Charles Taylor's lawyer silenced in war crimes court

Courtenay Griffiths at Charles Taylor's war-crimes trial (August 10, 2010) Mr Griffiths referred to one member of the prosecuting team as a boy.

The lawyer of Liberian ex-leader Charles Taylor was temporarily banned from speaking at his war crimes trial after a row with a prosecutor.

The judge sanctioned Courtenay Griffiths after he lost his temper in an argument and referred to one prosecution lawyer as a boy.

Mr Griffiths later apologised and was allowed to resume speaking.

Mr Taylor faces 11 charges of war crimes and crimes against humanity. He denies the charges.

He was arrested in 2006 and his trial opened in 2007.

The former warlord is accused of arming Sierra Leone's Revolutionary United Front (RUF) rebels during the 1991-2002 conflict - a charge he denies.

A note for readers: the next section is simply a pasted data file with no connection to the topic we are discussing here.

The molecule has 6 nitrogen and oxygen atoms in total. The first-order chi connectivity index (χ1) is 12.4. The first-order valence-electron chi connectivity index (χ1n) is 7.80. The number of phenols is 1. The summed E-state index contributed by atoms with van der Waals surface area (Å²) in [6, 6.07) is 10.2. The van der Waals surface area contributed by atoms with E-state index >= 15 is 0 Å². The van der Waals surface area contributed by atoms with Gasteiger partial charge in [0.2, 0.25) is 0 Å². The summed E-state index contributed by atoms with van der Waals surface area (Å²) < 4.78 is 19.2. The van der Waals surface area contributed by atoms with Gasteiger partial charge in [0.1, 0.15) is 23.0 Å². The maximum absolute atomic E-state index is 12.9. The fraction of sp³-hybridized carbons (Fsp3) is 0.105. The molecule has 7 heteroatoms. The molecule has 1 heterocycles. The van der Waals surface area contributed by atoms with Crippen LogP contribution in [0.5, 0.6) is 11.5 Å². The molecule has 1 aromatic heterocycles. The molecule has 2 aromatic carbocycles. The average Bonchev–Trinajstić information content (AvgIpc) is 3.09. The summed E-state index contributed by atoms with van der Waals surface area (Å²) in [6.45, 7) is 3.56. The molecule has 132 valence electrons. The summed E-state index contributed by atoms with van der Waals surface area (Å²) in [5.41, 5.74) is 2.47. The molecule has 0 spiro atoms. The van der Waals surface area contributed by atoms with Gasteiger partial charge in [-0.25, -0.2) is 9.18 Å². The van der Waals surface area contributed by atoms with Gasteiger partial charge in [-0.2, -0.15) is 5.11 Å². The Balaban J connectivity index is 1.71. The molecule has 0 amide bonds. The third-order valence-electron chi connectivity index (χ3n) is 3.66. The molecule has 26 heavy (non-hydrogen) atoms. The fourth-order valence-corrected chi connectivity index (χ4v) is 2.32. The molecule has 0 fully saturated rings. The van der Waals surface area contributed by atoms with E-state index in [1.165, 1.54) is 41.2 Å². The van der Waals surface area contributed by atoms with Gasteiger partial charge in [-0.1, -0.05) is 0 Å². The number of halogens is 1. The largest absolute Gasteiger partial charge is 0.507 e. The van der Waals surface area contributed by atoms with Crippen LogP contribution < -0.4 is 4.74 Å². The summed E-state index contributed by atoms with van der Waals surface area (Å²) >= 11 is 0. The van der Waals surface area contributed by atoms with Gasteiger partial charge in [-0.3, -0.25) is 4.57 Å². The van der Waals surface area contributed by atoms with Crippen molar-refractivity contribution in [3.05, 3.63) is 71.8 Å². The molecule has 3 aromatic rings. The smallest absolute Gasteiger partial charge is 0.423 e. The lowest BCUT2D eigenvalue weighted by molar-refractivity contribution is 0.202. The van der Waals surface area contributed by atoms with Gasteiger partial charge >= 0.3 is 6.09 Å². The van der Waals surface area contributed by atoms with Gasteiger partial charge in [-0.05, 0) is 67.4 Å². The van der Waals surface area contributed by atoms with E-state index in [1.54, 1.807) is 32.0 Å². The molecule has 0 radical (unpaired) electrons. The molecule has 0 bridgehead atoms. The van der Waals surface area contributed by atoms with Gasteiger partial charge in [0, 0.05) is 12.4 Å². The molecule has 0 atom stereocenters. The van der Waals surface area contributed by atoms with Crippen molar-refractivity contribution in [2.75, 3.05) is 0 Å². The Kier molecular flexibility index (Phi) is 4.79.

Mr Griffiths recently cross-examined the model Naomi Campbell, her former agent Carole White and actress Mia Farrow, who all gave testimony at the trial over "blood diamonds" Mr Taylor allegedly gave to Ms Campbell as a gift.

Prosecutors say that from his seat of power in Liberia, Mr Taylor also trained and commanded the rebels who murdered, raped and maimed Sierra Leone civilians, frequently hacking off their hands and legs.

The Sierra Leone war became notorious for the widespread use of child soldiers.

More on This Story

The BBC is not responsible for the content of external Internet sites

More Africa stories



Try our new site and tell us what you think. Learn more
Take me there

Copyright © 2015 BBC. The BBC is not responsible for the content of external sites. Read more.

This page is best viewed in an up-to-date web browser with style sheets (CSS) enabled. While you will be able to view the content of this page in your current browser, you will not be able to get the full visual experience. Please consider upgrading your browser software or enabling style sheets (CSS) if you are able to do so.